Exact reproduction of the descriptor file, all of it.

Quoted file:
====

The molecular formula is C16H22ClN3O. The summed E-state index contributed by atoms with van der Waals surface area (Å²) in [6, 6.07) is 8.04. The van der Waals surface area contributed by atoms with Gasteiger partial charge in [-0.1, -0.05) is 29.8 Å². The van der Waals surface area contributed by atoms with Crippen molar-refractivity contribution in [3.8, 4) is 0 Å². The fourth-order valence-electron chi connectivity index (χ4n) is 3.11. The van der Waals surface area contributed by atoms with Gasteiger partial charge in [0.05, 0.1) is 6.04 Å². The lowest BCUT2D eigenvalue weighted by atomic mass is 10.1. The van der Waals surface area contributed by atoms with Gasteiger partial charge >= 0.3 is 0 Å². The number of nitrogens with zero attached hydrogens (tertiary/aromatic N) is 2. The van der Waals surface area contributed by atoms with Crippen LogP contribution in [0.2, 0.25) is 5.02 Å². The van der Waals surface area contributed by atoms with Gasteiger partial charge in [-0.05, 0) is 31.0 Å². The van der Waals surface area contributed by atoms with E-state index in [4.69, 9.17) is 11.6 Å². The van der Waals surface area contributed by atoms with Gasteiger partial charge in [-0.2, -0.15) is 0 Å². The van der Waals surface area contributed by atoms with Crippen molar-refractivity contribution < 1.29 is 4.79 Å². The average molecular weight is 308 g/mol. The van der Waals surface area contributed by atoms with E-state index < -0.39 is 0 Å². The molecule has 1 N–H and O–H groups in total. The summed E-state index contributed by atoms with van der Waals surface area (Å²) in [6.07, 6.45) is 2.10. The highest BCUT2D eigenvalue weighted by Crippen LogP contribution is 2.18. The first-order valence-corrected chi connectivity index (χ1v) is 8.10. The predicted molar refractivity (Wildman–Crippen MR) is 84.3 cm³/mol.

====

The molecular formula is C16H22ClN3O. The summed E-state index contributed by atoms with van der Waals surface area (Å²) in [6, 6.07) is 8.04. The van der Waals surface area contributed by atoms with Gasteiger partial charge in [-0.1, -0.05) is 29.8 Å². The van der Waals surface area contributed by atoms with Crippen molar-refractivity contribution in [3.8, 4) is 0 Å². The fourth-order valence-electron chi connectivity index (χ4n) is 3.11. The van der Waals surface area contributed by atoms with Gasteiger partial charge in [0.05, 0.1) is 6.04 Å². The lowest BCUT2D eigenvalue weighted by atomic mass is 10.1. The van der Waals surface area contributed by atoms with Gasteiger partial charge >= 0.3 is 0 Å². The number of nitrogens with zero attached hydrogens (tertiary/aromatic N) is 2. The van der Waals surface area contributed by atoms with Crippen LogP contribution in [0.2, 0.25) is 5.02 Å². The van der Waals surface area contributed by atoms with Gasteiger partial charge in [-0.05, 0) is 31.0 Å². The van der Waals surface area contributed by atoms with E-state index in [4.69, 9.17) is 11.6 Å². The van der Waals surface area contributed by atoms with Gasteiger partial charge in [-0.2, -0.15) is 0 Å². The van der Waals surface area contributed by atoms with Crippen molar-refractivity contribution < 1.29 is 4.79 Å². The average molecular weight is 308 g/mol. The van der Waals surface area contributed by atoms with E-state index < -0.39 is 0 Å². The molecule has 1 N–H and O–H groups in total. The summed E-state index contributed by atoms with van der Waals surface area (Å²) in [6.07, 6.45) is 2.10. The highest BCUT2D eigenvalue weighted by Crippen LogP contribution is 2.18. The first-order valence-corrected chi connectivity index (χ1v) is 8.10. The predicted molar refractivity (Wildman–Crippen MR) is 84.3 cm³/mol.